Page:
This nugget comes from the lead graph of Renkl's excellent Q&A with Ross online: "Jonathan Cape, a Random House UK imprint, leaked word via Twitter that none other than Scott Turow will sing the book's praises in the Sunday New York Times Book Review, apparently calling it 'a brillant [sic] powerful memorable book.' " We'll put up a link to the review once it's available. As for the print version, we understand you'll have a hard time missing it.
In the meantime, we're serious: go check out Renkl's piece right now — even if, as a friend said at Tuesday night's book signing at Davis-Kidd, "I've already read more about this book than any other book I've ever read." It's very funny, sharply insightful, reads like a streak, and gives a better sense of Ross' spirit of play than most anything else I've read on the book.
And while you're there, take some time to explore the Chapter 16 site, a project of Humanities Tennessee, where Renkl and her staff of contributors wage war daily on behalf of Tennessee authors and the South's entire literary tradition. Fighting the million-headed hydra of viral media, Renkl and Chapter 16 stand up for the virtues of in-depth reading, considered interviews and substance over snark, showing fellowship to virtually anyone who bucks the odds to complete and bring to the public a book. Stay awhile.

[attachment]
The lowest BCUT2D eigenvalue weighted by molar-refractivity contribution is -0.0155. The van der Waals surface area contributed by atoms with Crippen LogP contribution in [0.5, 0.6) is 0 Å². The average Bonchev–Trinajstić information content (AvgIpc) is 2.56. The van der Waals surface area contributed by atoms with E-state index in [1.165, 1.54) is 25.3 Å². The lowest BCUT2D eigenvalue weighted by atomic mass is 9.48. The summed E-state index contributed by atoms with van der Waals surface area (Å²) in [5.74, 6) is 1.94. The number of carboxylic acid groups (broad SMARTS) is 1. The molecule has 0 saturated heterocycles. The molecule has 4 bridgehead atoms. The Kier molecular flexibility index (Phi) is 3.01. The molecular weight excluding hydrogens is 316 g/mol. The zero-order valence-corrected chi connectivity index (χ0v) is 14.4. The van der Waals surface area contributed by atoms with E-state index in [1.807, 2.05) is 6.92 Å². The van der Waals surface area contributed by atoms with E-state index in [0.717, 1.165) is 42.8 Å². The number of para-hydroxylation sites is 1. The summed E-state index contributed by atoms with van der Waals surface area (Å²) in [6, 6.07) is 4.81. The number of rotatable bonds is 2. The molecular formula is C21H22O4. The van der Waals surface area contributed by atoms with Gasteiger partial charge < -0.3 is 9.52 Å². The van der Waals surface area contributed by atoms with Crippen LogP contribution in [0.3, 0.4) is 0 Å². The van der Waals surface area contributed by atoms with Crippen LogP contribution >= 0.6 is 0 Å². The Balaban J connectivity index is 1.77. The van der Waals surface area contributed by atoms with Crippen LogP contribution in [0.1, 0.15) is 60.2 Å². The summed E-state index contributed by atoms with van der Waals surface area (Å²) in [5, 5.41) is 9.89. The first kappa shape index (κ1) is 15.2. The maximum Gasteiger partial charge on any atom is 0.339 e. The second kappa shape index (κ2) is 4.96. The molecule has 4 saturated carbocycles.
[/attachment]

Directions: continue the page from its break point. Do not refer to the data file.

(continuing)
UPDATE: Here's Turow's review, which gets the cover. A particularly sharp passage: "It is only because of the book’s unflinching honesty about the perils of marriage that we can celebrate and credit the hope it eventually offers. All three husbands ultimately recognize a pathway to marital happiness. 'If he could feel her want,' one reasons, 'if he could prove to her that he’d always be there to feel it, then they’d be complete.' It is no small thing that Ross has dedicated this novel to his wife."